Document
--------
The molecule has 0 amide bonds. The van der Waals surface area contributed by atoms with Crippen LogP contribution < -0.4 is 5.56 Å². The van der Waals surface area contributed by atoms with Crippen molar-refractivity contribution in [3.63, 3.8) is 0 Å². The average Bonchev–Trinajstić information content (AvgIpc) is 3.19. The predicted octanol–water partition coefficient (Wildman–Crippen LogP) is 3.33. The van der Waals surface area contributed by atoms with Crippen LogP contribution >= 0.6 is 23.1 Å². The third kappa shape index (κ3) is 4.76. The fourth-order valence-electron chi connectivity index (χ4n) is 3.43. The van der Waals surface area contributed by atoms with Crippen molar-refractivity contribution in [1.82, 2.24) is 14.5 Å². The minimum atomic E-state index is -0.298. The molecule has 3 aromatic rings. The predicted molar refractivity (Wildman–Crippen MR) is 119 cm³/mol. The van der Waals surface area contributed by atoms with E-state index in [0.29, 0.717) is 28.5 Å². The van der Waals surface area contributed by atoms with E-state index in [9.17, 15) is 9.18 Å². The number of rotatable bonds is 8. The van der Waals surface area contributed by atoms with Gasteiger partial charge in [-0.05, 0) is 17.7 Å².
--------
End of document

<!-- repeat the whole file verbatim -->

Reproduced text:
The molecule has 0 amide bonds. The van der Waals surface area contributed by atoms with Crippen LogP contribution < -0.4 is 5.56 Å². The van der Waals surface area contributed by atoms with Crippen molar-refractivity contribution in [3.63, 3.8) is 0 Å². The average Bonchev–Trinajstić information content (AvgIpc) is 3.19. The predicted octanol–water partition coefficient (Wildman–Crippen LogP) is 3.33. The van der Waals surface area contributed by atoms with Crippen LogP contribution >= 0.6 is 23.1 Å². The third kappa shape index (κ3) is 4.76. The fourth-order valence-electron chi connectivity index (χ4n) is 3.43. The van der Waals surface area contributed by atoms with Crippen molar-refractivity contribution in [1.82, 2.24) is 14.5 Å². The minimum atomic E-state index is -0.298. The molecule has 3 aromatic rings. The predicted molar refractivity (Wildman–Crippen MR) is 119 cm³/mol. The van der Waals surface area contributed by atoms with E-state index in [0.29, 0.717) is 28.5 Å². The van der Waals surface area contributed by atoms with E-state index in [9.17, 15) is 9.18 Å². The number of rotatable bonds is 8. The van der Waals surface area contributed by atoms with Gasteiger partial charge in [-0.05, 0) is 17.7 Å².